Iaso | Budgeting for a New Home
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Budgeting for a New Home


Reposted from www.daveramsey.com

Owning a home is a huge blessing when you have the money to make it work. But how do you know how much home you can afford?

That’s where the dreaded B-word comes in. Yep, a budget. Budgeting may get a bad rap, but it’s really quite simple to do. Let’s break it down into a real-world example to see how it works.

A Formula for Home-Buying Success

If you follow Dave’s favorite home-buying plan—paying cash for your home—you’re only limited by how much you can save. If you’re not ready to make an all-cash offer, however, you need to factor a mortgage payment into your monthly budget.

Start by adding up every source of income that comes into your checking account each month.

Paycheck 1 = $2,100
Paycheck 2 = $2,100
Freelance Work = $800

Total Monthly Income = $5,000

Next, write down your monthly expenses. Here are a few common categories to consider.

Charitable Gifts = $500
Saving = $750
Utilities = $400
Food = $500
Clothing = $100
Transportation = $450
Medical = $350
Personal = $250
Recreation = $200

Total Non-Housing Expenses = $3,500

That leaves $1,500 to cover housing costs. Dave recommends keeping your mortgage payment to no more than 25% of your monthly take-home pay on a 15-year fixed-rate mortgage. Don’t forget to save a little extra each month to cover regular maintenance as well as well as future home improvements and furniture replacement.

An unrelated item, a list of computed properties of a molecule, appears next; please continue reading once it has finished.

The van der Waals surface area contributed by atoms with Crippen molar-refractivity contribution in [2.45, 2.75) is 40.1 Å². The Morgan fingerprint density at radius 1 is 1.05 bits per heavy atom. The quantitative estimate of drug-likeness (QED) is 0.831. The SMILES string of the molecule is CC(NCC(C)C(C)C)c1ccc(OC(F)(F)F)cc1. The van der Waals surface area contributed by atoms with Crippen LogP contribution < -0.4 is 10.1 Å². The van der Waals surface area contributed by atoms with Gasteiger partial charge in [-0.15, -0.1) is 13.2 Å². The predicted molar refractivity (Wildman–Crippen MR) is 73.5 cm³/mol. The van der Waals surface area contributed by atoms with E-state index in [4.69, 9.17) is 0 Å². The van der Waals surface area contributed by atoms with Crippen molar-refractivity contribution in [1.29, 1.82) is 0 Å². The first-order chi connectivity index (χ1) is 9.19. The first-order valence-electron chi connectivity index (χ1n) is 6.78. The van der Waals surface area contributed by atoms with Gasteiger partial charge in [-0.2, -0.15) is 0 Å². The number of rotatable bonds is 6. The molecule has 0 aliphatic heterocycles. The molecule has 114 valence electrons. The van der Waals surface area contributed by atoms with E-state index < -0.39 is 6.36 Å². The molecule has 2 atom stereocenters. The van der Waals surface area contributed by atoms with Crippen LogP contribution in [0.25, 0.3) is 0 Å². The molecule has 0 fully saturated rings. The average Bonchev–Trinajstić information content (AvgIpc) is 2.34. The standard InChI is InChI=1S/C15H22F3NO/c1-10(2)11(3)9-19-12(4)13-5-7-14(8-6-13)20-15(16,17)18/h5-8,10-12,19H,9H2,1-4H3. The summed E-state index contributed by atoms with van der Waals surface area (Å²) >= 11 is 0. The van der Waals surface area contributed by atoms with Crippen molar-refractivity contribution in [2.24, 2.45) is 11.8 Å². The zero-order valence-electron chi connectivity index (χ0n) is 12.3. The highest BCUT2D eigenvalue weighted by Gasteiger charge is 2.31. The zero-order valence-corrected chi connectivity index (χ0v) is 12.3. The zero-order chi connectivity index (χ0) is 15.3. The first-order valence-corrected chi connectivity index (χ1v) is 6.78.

Maximum Mortgage Payment = $1,250
Maintenance and Repair Fund = $250

Total Housing Expenses = $1,500

The magic happens when your income minus outgo equals zero. Why is zero the magic number? Because that means you’ve given every dollar a purpose.

$5,000 – $3,500 – $1,500 = $0

Everybody’s budget is going to be different. We’ve assumed some things in this sample. If some of these categories don’t fit, repurpose your money elsewhere. Feel free to make it your own! Just make sure your mortgage payment doesn’t eat up more than a quarter of your monthly incomeso you have enough money to cover the other categories without straining your budget.

Isn’t Something Missing?

You may have noticed one category wasn’t included in our sample budget: debt. That’s because Dave recommends paying off all non-mortgage debts before taking the leap into home ownership. It’s not the American Dream if you live under a leaky roof you can’t afford to fix!

If debt is taking up any percentage of your income right now, hold off on purchasing a home and work at becoming debt-free first. You also want to wait until you have a fully funded emergency fund to cover any unexpected expenses that come your way, plus you want enough cash to put at least 10–20% down on your new home. Lots of folks have done it, and you can too! You won’t regret it.

The Final Piece of the Equation

You’ve worked hard to save your money for a home. Now here’s how to keep more of it when you buy: Partner with a fantastic real estate agent. A buyer’s agent fights for your best interests at the negotiation table and saves you an average of 5% on your home purchase. That’s $10,000 if you buy a $200,000 home!


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